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Blurred Borders: Transnational Migration Between the Hispanic Caribbean and the United States

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In this comprehensive comparative study, Jorge Duany explores how migrants to the United States from Cuba, the Dominican Republic, and Puerto Rico maintain multiple ties to their countries of origin. Chronicling these diasporas from the end of World War II to the present, Duany argues that each sending country's relationship to the United States shapes the transnational ex In this comprehensive comparative study, Jorge Duany explores how migrants to the United States from Cuba, the Dominican Republic, and Puerto Rico maintain multiple ties to their countries of origin. Chronicling these diasporas from the end of World War II to the present, Duany argues that each sending country's relationship to the United States shapes the transnational experience for each migrant group, from legal status and migratory patterns to work activities and the connections migrants retain with their home countries. Blending extensive ethnographic, archival, and survey research, Duany proposes that contemporary migration challenges the traditional concept of the nation-state. Increasing numbers of immigrants and their descendants lead what Duany calls bifocal lives, bridging two or more states, markets, languages, and cultures throughout their lives. Even as nations attempt to draw their boundaries more clearly, the ceaseless movement of transnational migrants, Duany argues, requires the rethinking of conventional equations between birthplace and residence, identity and citizenship, borders and boundaries.


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In this comprehensive comparative study, Jorge Duany explores how migrants to the United States from Cuba, the Dominican Republic, and Puerto Rico maintain multiple ties to their countries of origin. Chronicling these diasporas from the end of World War II to the present, Duany argues that each sending country's relationship to the United States shapes the transnational ex In this comprehensive comparative study, Jorge Duany explores how migrants to the United States from Cuba, the Dominican Republic, and Puerto Rico maintain multiple ties to their countries of origin. Chronicling these diasporas from the end of World War II to the present, Duany argues that each sending country's relationship to the United States shapes the transnational experience for each migrant group, from legal status and migratory patterns to work activities and the connections migrants retain with their home countries. Blending extensive ethnographic, archival, and survey research, Duany proposes that contemporary migration challenges the traditional concept of the nation-state. Increasing numbers of immigrants and their descendants lead what Duany calls bifocal lives, bridging two or more states, markets, languages, and cultures throughout their lives. Even as nations attempt to draw their boundaries more clearly, the ceaseless movement of transnational migrants, Duany argues, requires the rethinking of conventional equations between birthplace and residence, identity and citizenship, borders and boundaries.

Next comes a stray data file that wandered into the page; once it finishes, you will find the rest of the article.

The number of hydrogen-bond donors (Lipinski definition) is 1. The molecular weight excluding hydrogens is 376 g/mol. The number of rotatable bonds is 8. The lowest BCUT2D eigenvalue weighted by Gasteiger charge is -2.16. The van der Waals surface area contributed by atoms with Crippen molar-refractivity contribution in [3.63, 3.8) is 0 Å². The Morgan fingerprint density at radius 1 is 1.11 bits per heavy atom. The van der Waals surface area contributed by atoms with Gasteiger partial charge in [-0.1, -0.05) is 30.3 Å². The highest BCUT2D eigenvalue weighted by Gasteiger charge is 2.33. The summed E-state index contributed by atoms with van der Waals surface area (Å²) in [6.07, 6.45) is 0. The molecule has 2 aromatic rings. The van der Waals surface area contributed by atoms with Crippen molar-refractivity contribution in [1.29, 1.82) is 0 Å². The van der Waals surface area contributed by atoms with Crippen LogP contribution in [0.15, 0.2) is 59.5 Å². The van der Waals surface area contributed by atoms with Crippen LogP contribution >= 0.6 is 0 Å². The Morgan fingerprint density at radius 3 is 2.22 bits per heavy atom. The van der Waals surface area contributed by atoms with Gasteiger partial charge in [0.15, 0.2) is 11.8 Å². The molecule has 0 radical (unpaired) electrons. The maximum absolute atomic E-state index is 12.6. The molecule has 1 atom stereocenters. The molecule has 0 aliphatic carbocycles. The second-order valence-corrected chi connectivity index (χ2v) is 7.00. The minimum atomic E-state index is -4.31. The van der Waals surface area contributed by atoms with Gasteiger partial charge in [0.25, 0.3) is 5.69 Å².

30 review for Blurred Borders: Transnational Migration Between the Hispanic Caribbean and the United States

  1. 5 out of 5

    Osvaldo

    While I had to power-browse through a couple of the chapters to get through this in time for my last field exam, this is definitely a book I am going to come back to quite a bit. Looking through the Hispanophone Caribbean and their respective Diasporic communities in the U.S. (and in each other) through the lens of transnationalism, Duany makes a convincing argument for divorcing the boundaries of culture, race and language from the border of nation-states in examining these communities and the While I had to power-browse through a couple of the chapters to get through this in time for my last field exam, this is definitely a book I am going to come back to quite a bit. Looking through the Hispanophone Caribbean and their respective Diasporic communities in the U.S. (and in each other) through the lens of transnationalism, Duany makes a convincing argument for divorcing the boundaries of culture, race and language from the border of nation-states in examining these communities and the bonds between and among them. Furthermore, he convincingly includes Puerto Rico in the discussion of the trans-"national" despite its position as a post-colonial colony of the U.S.

  2. 4 out of 5

    Karina

  3. 4 out of 5

    Stephanie

  4. 4 out of 5

    Steph Bucalo

  5. 5 out of 5

    Shir

  6. 4 out of 5

    Barbara

  7. 5 out of 5

    Joseph Quinones

  8. 5 out of 5

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  9. 5 out of 5

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  10. 5 out of 5

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  11. 5 out of 5

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  12. 4 out of 5

    Désirée Ho

  13. 4 out of 5

    Heather Montes Ireland

  14. 4 out of 5

    Woochang

  15. 4 out of 5

    Elba Pérez

  16. 4 out of 5

    Nadjah Rios

  17. 5 out of 5

    Sophia D'angelo

  18. 5 out of 5

    Lesley

  19. 5 out of 5

    Dominic Mitchell

  20. 4 out of 5

    Luc Figueiredo

  21. 5 out of 5

    Matthew

  22. 5 out of 5

    Bri

  23. 4 out of 5

    Diana Abalos

  24. 5 out of 5

    Sean

  25. 5 out of 5

    Jocelyn Sorensen

  26. 5 out of 5

    Melissa

  27. 5 out of 5

    PKN1 GoodReads

  28. 4 out of 5

    Miguel DeJesus

  29. 4 out of 5

    Ellen

  30. 5 out of 5

    Stardust

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